(photo: Bill Sessa)

(photo: Bill Sessa)

Clean Speed Ahead

UC Davis to help China accelerate electric car use

Back Web Only Oct 8, 2014 By Bill Sessa

The cord powering cleaner, plug-in electric cars in China now stretches across the Pacific to California.  A recent information-sharing agreement between UC Davis and the government authority that oversees China’s car industry will connect the world’s acknowledged leaders in creating clean car standards with the globe’s largest and fastest-growing new car market. 

The five-year memorandum of understanding, signed in early September in Tianjin, China, establishes the China-U.S. ZEV (zero emission vehicle) Policy Lab on the UC Davis campus. The lab will act as a clearinghouse of information for researchers in both countries studying topics such as the demand for charging stations, driving habits and motorist’s attitudes toward electric vehicles, and technology and policies used in setting anti-pollution standards.

Because of California’s clout as the largest car market in the U.S., the Sacramento region has been a global ground zero for policies, standard-setting and research on automotive environmental issues for decades.  The region houses the Fuel Cell Partnership in West Sacramento and the Institute of Transportation Studies at UC Davis.

Gang Li is the department chief in charge of vehicles for China’s National Development and Reform Commission, a government oversight committee. At the signing, he noted that China is at a crossroad, aiming to continue economic expansion while reversing the environmental damage it has caused.

“Given the great importance the Chinese government now attaches to the development and commercialization of new energy vehicles, the establishment of the Policy Lab is very timely,” Li said.  

Nearly 12 million new cars are sold each year in China, about 30 percent more than in the U.S.  At the same time, China’s rapid industrialization has created serious urban smog problems. The World Bank ranks 16 of the globe’s 20 smoggiest cities in China, which often are blanketed by London-fog like haze. China’s goal is to make one-third of all of those new car sales electric while also expanding the use of solar and wind turbines to generate power.  

That fits neatly with ambitions in California, which has called for 1.5 million electric cars on the road by 2025.  Through its Air Resources Board, which regulates car, California has been a global leader in setting environmental standards for more than 40 years.  The ARB set an international precedent by adopting low emission vehicle standards in 1990. California now purchases 40 percent of all new electric models sold each year in the U.S. and has about 25 percent of the country’s charging stations.

New measures signed into law by Governor Jerry Brown in September allow more  plug-in electric vehicles to  use carpool  lanes, increase tax credits and rebates for low-income buyers, and push for more public charging stations in low-income neighborhoods.  

For Dan Sperling, the founding director of the ITS at UC Davis who also sits on the ARB, has high hopes for the arrangement. “This agreement is an important milestone that will promote best practices and policies…to bring new energy vehicles to market not only in China and the United States, but also around the world,” he said.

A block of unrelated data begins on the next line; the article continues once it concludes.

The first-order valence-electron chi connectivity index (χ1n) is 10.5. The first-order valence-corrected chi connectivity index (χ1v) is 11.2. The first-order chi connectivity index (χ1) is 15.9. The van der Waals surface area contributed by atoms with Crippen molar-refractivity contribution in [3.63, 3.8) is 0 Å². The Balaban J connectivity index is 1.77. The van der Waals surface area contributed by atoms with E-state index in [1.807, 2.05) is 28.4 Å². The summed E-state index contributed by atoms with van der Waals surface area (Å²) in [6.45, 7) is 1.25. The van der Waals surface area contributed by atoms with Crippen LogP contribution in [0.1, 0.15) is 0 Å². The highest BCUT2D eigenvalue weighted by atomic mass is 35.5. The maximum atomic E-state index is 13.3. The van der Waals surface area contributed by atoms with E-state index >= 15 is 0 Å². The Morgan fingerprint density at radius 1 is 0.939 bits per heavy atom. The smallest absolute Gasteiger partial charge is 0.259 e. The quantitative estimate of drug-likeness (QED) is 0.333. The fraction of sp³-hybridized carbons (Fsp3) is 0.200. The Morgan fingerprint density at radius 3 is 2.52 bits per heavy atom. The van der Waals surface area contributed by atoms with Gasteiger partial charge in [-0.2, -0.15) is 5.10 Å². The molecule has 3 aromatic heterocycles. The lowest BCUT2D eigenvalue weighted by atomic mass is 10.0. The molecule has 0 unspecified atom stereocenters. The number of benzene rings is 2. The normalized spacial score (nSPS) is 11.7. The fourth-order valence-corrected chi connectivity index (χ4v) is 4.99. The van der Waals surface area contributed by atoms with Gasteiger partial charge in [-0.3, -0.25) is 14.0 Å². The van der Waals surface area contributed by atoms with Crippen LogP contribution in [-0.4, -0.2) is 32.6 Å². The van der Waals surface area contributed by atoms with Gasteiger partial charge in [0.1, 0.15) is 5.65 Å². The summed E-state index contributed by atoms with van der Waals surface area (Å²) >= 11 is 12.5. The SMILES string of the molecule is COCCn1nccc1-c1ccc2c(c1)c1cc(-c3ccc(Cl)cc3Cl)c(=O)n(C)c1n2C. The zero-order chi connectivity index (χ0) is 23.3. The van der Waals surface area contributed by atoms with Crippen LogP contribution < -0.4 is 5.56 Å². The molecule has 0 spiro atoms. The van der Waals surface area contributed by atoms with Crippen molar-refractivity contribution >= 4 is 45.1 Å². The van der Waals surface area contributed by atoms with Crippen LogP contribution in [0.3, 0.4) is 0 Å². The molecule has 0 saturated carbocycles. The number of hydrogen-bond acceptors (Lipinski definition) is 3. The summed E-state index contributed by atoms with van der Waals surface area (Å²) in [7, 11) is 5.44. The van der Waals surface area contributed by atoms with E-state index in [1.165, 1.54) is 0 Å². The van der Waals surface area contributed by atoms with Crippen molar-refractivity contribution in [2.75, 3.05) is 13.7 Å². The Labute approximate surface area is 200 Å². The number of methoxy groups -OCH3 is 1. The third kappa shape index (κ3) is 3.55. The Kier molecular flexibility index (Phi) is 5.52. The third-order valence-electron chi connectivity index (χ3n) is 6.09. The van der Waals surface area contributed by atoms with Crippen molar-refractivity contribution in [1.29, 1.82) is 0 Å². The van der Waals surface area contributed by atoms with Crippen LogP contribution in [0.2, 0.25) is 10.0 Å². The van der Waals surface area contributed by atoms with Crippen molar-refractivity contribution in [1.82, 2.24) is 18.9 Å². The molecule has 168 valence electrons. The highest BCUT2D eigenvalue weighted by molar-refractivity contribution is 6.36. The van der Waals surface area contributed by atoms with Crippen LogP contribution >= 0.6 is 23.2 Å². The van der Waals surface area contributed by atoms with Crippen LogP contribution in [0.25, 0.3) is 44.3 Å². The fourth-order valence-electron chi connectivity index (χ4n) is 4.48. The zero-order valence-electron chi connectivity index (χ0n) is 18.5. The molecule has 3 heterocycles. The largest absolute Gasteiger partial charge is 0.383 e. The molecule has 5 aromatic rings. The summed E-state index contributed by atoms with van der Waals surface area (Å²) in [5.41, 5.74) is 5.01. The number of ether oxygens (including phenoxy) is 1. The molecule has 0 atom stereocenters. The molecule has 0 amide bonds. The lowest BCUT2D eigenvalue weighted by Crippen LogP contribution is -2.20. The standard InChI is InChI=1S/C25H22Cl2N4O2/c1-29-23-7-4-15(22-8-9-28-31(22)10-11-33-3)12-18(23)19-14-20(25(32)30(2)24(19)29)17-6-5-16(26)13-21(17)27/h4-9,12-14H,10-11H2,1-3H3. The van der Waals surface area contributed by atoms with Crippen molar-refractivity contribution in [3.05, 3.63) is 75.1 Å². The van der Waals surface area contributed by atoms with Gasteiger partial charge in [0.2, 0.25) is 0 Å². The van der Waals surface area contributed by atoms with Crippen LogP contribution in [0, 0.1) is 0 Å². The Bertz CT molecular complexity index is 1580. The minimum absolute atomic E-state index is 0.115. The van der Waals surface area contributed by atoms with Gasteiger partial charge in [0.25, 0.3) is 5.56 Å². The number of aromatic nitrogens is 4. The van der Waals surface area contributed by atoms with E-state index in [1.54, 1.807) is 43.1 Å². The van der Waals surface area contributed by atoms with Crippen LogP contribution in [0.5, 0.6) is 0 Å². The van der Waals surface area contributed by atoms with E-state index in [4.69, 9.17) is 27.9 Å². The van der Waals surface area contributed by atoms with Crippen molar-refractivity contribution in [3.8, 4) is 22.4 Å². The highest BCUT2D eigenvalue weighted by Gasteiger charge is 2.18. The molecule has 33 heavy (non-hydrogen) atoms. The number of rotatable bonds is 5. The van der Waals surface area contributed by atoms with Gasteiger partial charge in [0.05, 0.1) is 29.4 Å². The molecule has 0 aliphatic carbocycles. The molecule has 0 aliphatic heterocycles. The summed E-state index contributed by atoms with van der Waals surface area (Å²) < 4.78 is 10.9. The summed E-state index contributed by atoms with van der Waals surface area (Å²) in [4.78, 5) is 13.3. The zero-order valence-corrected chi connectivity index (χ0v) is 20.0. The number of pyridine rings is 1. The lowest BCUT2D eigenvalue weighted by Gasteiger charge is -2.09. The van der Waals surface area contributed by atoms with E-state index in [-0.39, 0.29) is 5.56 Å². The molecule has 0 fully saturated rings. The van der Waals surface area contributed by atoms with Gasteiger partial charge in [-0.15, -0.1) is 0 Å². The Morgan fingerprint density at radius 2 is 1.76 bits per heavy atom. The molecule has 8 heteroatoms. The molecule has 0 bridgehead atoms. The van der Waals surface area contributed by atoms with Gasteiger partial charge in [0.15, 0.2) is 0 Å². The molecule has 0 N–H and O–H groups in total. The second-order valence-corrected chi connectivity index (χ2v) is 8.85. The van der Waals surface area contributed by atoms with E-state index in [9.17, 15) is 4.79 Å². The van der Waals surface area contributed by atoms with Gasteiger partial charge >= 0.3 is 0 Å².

Sick of missing out? Sign up for our weekly newsletter highlighting our most popular content!

Post new comment

990630151339076 » If you have a visual disability, please type the numbers two one three three into the box. Your submission will be promptly reviewed by a validation service and sent to the site administrators.
By proving you are not a machine, you help us prevent spam and keep the site secure.

Recommended For You

It’s Impolite to Squat

EV owners find it increasingly difficult to plug in

Long before it was widely accepted, Sacramento attorney Mike Polis bought his first electric vehicle. He got started with a Toyota Prius, later upgraded to a Nissan Leaf and now drives a white Chevy Volt. On average, he saves more than $3,500 a year over his gas-powered counterparts, he can use the HOV lane as a single occupant and he charges his car for free at work.

Jun 30, 2014 Laurie Lauletta-Boshart
(shutterstock)

Growth and Prosperity

UC Davis is the keystone to the Capital Region’s economic success

In civic and business circles, we often hear the lament that Sacramento has never been a corporate headquarters. Many believe this hampers our ability to fully prosper and grow. But, in addition to the attractive traits Sacramento does possess, it has a powerful economic catalyst in its backyard: a top-10 public research university that can be the lifeblood of a stronger, deeper and more resilient regional economy.

Sep 18, 2014 Linda Katehi

Power Brokers

Clean tech thrives in the Capital Region

Beutler Air Conditioning and Plumbing may be a poster-business for the rise and fall — and re-birth — of Sacramento’s economy. Rick Wylie, president of Beutler, says the 65-year-old Sacramento company was probably saved by its diversification, partially into green energy models.

Sep 30, 2012 Anne Gonzalez